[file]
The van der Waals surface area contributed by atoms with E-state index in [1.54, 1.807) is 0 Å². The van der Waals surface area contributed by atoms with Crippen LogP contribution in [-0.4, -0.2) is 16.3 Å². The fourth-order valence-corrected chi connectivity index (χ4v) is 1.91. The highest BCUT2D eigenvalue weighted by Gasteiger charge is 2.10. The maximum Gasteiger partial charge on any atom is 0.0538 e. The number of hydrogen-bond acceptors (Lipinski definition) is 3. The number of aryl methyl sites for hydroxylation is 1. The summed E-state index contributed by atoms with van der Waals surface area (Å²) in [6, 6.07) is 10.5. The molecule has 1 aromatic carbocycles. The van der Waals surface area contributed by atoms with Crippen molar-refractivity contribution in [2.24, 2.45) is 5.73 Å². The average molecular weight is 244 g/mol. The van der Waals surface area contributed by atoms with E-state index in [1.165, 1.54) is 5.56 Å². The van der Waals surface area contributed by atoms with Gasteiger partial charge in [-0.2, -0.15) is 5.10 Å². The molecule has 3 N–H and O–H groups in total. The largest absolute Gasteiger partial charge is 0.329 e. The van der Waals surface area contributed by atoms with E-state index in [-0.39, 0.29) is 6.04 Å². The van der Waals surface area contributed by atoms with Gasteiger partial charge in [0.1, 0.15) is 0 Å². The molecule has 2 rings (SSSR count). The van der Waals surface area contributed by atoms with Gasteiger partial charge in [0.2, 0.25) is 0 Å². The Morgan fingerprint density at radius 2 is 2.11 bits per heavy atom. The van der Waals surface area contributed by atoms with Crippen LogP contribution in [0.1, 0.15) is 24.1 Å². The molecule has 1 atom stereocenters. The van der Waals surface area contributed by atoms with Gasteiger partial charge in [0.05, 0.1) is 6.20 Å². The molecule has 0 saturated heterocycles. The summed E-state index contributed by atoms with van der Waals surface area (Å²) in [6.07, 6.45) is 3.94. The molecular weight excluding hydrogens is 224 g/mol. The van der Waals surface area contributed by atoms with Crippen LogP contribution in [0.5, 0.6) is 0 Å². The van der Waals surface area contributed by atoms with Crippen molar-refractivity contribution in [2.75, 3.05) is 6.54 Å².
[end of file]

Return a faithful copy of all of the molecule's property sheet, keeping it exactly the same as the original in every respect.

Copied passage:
The van der Waals surface area contributed by atoms with E-state index in [1.54, 1.807) is 0 Å². The van der Waals surface area contributed by atoms with Crippen LogP contribution in [-0.4, -0.2) is 16.3 Å². The fourth-order valence-corrected chi connectivity index (χ4v) is 1.91. The highest BCUT2D eigenvalue weighted by Gasteiger charge is 2.10. The maximum Gasteiger partial charge on any atom is 0.0538 e. The number of hydrogen-bond acceptors (Lipinski definition) is 3. The number of aryl methyl sites for hydroxylation is 1. The summed E-state index contributed by atoms with van der Waals surface area (Å²) in [6, 6.07) is 10.5. The molecule has 1 aromatic carbocycles. The van der Waals surface area contributed by atoms with Crippen molar-refractivity contribution in [2.24, 2.45) is 5.73 Å². The average molecular weight is 244 g/mol. The van der Waals surface area contributed by atoms with E-state index in [1.165, 1.54) is 5.56 Å². The van der Waals surface area contributed by atoms with Gasteiger partial charge in [-0.2, -0.15) is 5.10 Å². The molecule has 3 N–H and O–H groups in total. The largest absolute Gasteiger partial charge is 0.329 e. The van der Waals surface area contributed by atoms with E-state index in [-0.39, 0.29) is 6.04 Å². The van der Waals surface area contributed by atoms with Gasteiger partial charge in [0.1, 0.15) is 0 Å². The molecule has 2 rings (SSSR count). The van der Waals surface area contributed by atoms with Gasteiger partial charge in [0.2, 0.25) is 0 Å². The Morgan fingerprint density at radius 2 is 2.11 bits per heavy atom. The van der Waals surface area contributed by atoms with Crippen LogP contribution in [0.1, 0.15) is 24.1 Å². The molecule has 1 atom stereocenters. The van der Waals surface area contributed by atoms with Gasteiger partial charge in [0.05, 0.1) is 6.20 Å². The molecule has 0 saturated heterocycles. The summed E-state index contributed by atoms with van der Waals surface area (Å²) in [6.07, 6.45) is 3.94. The molecular weight excluding hydrogens is 224 g/mol. The van der Waals surface area contributed by atoms with Crippen LogP contribution in [0.5, 0.6) is 0 Å². The van der Waals surface area contributed by atoms with Crippen molar-refractivity contribution in [2.75, 3.05) is 6.54 Å².